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“We can spread ourselves so thin that we become busy, but not effective.”
It’s easy to get caught in the trap of freedom to do. Our love and excitement for the Lord generates a desire to spend all our energy on Him. We become entangled with commitments and strangle our freedom. We can spread ourselves so thin that we become busy, but not effective. If we aren’t careful to consider reasonable assignments, we may become resentful of all assignments. Our overload slowly affects our productivity, and then our relationships.
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Captivated by Activity
The lesson I learned from my little hummer friend had a profound effect on me. In the weeks following our encounter, I began to pray and seek the Lord about my captivity of activity. The revelation was eye opening. I had never intended to be so busy serving others that I had little left for those I loved the most. My family received leftovers: leftover creativity, leftover energy, and leftover joy. Yet they were also on the frontline to receive my temper, anxiety, and short-fused responses.
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“The immeasurably more life isn’t rushed; it’s relaxed.”
The immeasurably more life isn’t rushed; it’s relaxed—relaxed in a confident faith that God will direct us to the right ministry assignments and guard us from the wrong ones. This is something I had never considered, which was a costly mistake. Rather than seeing the best of God’s work in me, my family saw a “hummingbird mom” stuck in and frenzied from service, with little left to give to her greatest ministry assignment, her family. My humming friend taught me a great lesson while perched on the motor box. She taught me to pause and consider. Call me silly, but I think she considered her options and accepted the best one.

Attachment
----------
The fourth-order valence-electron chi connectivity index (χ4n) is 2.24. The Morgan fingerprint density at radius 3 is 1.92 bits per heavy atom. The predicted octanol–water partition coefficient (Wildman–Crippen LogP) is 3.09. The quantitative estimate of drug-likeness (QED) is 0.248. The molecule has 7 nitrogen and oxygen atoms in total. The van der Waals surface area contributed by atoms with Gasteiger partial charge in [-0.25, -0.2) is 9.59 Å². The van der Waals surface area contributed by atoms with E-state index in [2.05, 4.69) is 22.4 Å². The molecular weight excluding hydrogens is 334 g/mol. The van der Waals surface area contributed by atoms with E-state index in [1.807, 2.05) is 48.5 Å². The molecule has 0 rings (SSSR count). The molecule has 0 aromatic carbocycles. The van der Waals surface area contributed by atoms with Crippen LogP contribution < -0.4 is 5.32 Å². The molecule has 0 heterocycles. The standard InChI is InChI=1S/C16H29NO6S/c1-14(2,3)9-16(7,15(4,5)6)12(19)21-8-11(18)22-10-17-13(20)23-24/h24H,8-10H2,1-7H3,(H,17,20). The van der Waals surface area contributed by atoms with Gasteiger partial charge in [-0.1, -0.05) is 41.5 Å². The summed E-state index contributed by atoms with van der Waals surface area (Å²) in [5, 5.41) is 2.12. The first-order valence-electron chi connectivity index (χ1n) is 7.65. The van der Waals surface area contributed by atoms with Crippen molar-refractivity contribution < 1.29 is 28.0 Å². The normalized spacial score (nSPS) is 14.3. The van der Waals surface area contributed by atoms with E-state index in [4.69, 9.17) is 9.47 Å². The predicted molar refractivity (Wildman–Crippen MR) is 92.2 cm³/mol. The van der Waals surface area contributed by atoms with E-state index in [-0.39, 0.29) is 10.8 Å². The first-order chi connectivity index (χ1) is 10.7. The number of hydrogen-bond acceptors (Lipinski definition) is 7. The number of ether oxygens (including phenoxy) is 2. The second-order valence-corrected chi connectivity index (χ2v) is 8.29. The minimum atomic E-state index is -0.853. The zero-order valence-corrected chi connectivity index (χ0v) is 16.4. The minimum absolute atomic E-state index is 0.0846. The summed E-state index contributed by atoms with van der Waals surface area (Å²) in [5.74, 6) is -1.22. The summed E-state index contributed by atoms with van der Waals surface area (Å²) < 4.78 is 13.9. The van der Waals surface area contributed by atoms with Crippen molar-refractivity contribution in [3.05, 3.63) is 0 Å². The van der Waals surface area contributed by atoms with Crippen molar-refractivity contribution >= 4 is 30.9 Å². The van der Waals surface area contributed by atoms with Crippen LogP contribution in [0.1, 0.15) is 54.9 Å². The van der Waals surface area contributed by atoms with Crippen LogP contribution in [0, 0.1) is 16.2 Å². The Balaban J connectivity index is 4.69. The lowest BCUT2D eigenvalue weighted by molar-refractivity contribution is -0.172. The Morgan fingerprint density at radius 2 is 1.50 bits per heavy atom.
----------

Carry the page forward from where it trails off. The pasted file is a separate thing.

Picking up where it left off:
Choosing to Consider
Who decided ministry and life are races meant to be rushed rather than experiences designed to be relished? How different would the flow of our life be if we chose to consider?
Careful contemplation isn’t something that comes naturally for many people, nor is it a concept widely embraced. Hurry. Hurry. Hurry. Rush. Rush. Rush. Our streets and highways are full of individuals needing to be somewhere yesterday. We no longer enjoy the simple pleasure of a leisurely meal. Texting has replaced calling, and emailing is preferred to writing a letter. Consider says, “Wait a minute, there’s too much at stake for me to make an uninformed, rash decision.” Before compromising calmness and adding to chaos, we must consider our people, our schedule, and our giftedness, and cover every decision in prayer. The pause we make today, will have a huge impact on our tomorrow, and the tomorrows of everyone we love.
This article is an excerpt from Yes, No and Maybe: Living With the God of Immeasurably More. Used with permission.
Wendy Pope is the wife of Scott, mother of Blaire and Griffin, author, speaker, and Bible study teacher. She loves lazy Sundays watching golf with her husband, thrift-store shopping with her daughter, and watching building shows with her son. Wendy is the author and Wait and See: Finding Peace in God’s Pauses and Plans and Yes, No and Maybe: Living With the God of Immeasurably More. She leads women all over the world to life change through her in-depth online Bible studies. Down-to-earth and transparent, Wendy teaches in a way that women feel she is speaking directly to their hearts. She has led thousands of women through her Read Thru the Word (RTW) study of the One Year Chronological Bible. Her messages are filled with biblical insights but sprinkled with just the right amount of humor to help her audiences see she is a real, everyday woman.
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Originally published Wednesday, 07 November 2018.